Edgar Allan Poe – writer

Edgar Allan Poe Raven

Edgar Allan Poe (born Edgar Poe; January 19, 1809 – October 7, 1849) was an American author, poet, editor, and literary critic, considered part of the American Romantic Movement.

Best known for his tales of mystery and the macabre, Poe was one of the earliest American practitioners of the short story and is generally considered the inventor of the detective fiction genre. He is further credited with contributing to the emerging genre of science fiction. He was the first well-known American writer to try to earn a living through writing alone, resulting in a financially difficult life and career. 

He was born as Edgar Poe in Boston, Massachusetts; he was orphaned at a young age when his mother died shortly after his father abandoned the family. Poe was taken in by John and Frances Allan, of Richmond, Virginia, but they never formally adopted him. He attended the University of Virginia for one semester but left due to lack of money. After enlisting in the Army and later failing as an officer’s cadet at West Point, Poe parted ways with the Allans. His publishing career began humbly, with an anonymous collection of poems, Tamerlane and Other Poems (1827), credited only to “a Bostonian”.

69-1

Poe switched his focus to prose and spent the next several years working for literary journals and periodicals, becoming known for his own style of literary criticism. His work forced him to move among several cities, including Baltimore, Philadelphia, and New York City. In January 1845 Poe published his poem, “The Raven”, to instant success. However, on October 7, 1849, at age 40, Poe died in Baltimore; the cause of his death is unknown and has been variously attributed to alcohol, brain congestion, cholera, drugs, heart disease, rabies, suicide, tuberculosis, and other agents.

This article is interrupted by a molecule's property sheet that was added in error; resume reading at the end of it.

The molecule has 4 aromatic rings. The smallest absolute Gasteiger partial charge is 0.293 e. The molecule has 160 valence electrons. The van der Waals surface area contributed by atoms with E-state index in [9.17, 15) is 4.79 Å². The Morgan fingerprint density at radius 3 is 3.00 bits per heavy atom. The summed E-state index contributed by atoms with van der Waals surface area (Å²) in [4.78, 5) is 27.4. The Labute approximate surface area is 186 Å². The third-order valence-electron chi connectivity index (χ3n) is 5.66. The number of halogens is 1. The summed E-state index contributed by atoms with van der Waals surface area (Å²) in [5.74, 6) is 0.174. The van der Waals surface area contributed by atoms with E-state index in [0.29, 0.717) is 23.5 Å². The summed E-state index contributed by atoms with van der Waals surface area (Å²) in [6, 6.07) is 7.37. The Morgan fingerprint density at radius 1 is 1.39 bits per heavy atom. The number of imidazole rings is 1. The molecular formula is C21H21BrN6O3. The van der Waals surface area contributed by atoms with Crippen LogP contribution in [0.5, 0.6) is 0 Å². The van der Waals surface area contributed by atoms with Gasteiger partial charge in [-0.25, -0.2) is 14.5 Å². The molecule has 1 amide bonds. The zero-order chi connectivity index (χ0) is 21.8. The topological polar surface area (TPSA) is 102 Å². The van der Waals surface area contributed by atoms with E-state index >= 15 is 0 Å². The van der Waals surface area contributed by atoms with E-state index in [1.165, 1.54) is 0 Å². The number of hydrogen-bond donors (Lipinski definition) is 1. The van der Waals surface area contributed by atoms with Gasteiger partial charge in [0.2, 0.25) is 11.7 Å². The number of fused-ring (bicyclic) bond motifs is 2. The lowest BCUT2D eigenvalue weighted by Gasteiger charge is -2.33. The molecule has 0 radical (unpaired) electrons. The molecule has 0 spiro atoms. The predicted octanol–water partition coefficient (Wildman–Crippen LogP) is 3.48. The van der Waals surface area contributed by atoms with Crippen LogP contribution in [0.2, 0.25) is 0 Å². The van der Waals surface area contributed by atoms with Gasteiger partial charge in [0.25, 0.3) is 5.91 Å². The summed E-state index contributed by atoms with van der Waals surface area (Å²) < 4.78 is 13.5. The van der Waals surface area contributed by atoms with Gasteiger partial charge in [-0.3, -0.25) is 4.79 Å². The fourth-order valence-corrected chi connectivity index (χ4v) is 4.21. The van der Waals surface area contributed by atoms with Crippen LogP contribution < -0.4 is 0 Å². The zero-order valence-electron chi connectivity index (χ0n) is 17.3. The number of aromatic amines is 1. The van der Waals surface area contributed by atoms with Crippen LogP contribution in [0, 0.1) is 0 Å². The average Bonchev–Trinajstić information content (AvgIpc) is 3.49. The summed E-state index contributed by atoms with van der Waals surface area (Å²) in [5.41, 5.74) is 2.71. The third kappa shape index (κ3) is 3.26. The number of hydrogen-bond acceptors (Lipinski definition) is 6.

Poe and his works influenced literature in the United States and around the world, as well as in specialised fields, such as cosmology and cryptography. Poe and his work appear throughout popular culture in literature, music, films, and television and there are appreciation societies all around the world. A number of Poe’s homes are dedicated museums today.

Wikipedia | Main image courtesy of Horrorpunk blog

Malstrømmen Danish Poe Society magazine cover

Tales:

  • “The Black Cat”
  • “The Cask of Amontillado”
  • “A Descent into the Maelström”
  • “The Facts in the Case of M. Valdemar”
  • “The Fall of the House of Usher”
  • “The Gold-Bug”
  • “Hop-Frog”
  • “The Imp of the Perverse”
  • “Ligeia”
  • “The Masque of the Red Death”
  • “Morella”
  • “The Murders in the Rue Morgue”
  • “The Oval Portrait”
  • “The Pit and the Pendulum”
  • “The Premature Burial”
  • “The Purloined Letter”
  • “The System of Doctor Tarr and Professor Fether”
  • “The Tell-Tale Heart”

 

Leave a Reply

This site uses Akismet to reduce spam. Learn how your comment data is processed.